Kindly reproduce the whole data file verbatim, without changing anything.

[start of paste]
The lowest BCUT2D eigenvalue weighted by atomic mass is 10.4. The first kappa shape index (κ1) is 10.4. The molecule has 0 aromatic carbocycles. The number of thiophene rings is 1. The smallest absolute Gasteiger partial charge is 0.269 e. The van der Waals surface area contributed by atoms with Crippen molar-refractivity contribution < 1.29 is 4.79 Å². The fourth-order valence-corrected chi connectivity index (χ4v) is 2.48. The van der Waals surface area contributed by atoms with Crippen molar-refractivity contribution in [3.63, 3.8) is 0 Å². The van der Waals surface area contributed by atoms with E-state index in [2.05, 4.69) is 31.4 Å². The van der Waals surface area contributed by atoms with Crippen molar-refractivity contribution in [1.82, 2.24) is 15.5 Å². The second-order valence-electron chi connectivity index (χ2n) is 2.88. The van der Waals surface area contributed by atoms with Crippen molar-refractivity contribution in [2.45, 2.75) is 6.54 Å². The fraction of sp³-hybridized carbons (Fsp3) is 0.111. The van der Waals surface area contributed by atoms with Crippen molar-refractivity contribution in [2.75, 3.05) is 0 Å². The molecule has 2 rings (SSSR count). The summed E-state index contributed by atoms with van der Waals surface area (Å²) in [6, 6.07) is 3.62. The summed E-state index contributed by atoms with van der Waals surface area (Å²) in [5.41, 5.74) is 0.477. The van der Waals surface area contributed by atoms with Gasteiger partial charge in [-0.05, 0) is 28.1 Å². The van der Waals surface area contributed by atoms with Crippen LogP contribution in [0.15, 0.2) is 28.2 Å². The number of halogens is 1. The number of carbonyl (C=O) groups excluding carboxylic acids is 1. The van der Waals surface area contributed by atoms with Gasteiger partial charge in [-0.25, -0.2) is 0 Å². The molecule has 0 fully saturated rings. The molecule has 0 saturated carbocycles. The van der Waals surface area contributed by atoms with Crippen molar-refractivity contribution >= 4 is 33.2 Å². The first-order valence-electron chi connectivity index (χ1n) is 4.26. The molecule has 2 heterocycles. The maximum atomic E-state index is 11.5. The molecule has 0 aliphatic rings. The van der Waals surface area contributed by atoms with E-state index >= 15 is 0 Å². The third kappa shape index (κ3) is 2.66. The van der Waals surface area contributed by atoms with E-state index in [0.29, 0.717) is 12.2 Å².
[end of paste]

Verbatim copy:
The lowest BCUT2D eigenvalue weighted by atomic mass is 10.4. The first kappa shape index (κ1) is 10.4. The molecule has 0 aromatic carbocycles. The number of thiophene rings is 1. The smallest absolute Gasteiger partial charge is 0.269 e. The van der Waals surface area contributed by atoms with Crippen molar-refractivity contribution < 1.29 is 4.79 Å². The fourth-order valence-corrected chi connectivity index (χ4v) is 2.48. The van der Waals surface area contributed by atoms with Crippen molar-refractivity contribution in [3.63, 3.8) is 0 Å². The van der Waals surface area contributed by atoms with E-state index in [2.05, 4.69) is 31.4 Å². The van der Waals surface area contributed by atoms with Crippen molar-refractivity contribution in [1.82, 2.24) is 15.5 Å². The second-order valence-electron chi connectivity index (χ2n) is 2.88. The van der Waals surface area contributed by atoms with Crippen molar-refractivity contribution in [2.45, 2.75) is 6.54 Å². The fraction of sp³-hybridized carbons (Fsp3) is 0.111. The van der Waals surface area contributed by atoms with Crippen molar-refractivity contribution in [2.75, 3.05) is 0 Å². The molecule has 2 rings (SSSR count). The summed E-state index contributed by atoms with van der Waals surface area (Å²) in [6, 6.07) is 3.62. The summed E-state index contributed by atoms with van der Waals surface area (Å²) in [5.41, 5.74) is 0.477. The van der Waals surface area contributed by atoms with Gasteiger partial charge in [-0.05, 0) is 28.1 Å². The van der Waals surface area contributed by atoms with Crippen LogP contribution in [0.15, 0.2) is 28.2 Å². The number of halogens is 1. The number of carbonyl (C=O) groups excluding carboxylic acids is 1. The van der Waals surface area contributed by atoms with Gasteiger partial charge in [-0.25, -0.2) is 0 Å². The molecule has 0 fully saturated rings. The molecule has 0 saturated carbocycles. The van der Waals surface area contributed by atoms with Crippen molar-refractivity contribution >= 4 is 33.2 Å². The first-order valence-electron chi connectivity index (χ1n) is 4.26. The molecule has 2 heterocycles. The maximum atomic E-state index is 11.5. The molecule has 0 aliphatic rings. The van der Waals surface area contributed by atoms with E-state index >= 15 is 0 Å². The third kappa shape index (κ3) is 2.66. The van der Waals surface area contributed by atoms with E-state index in [0.29, 0.717) is 12.2 Å².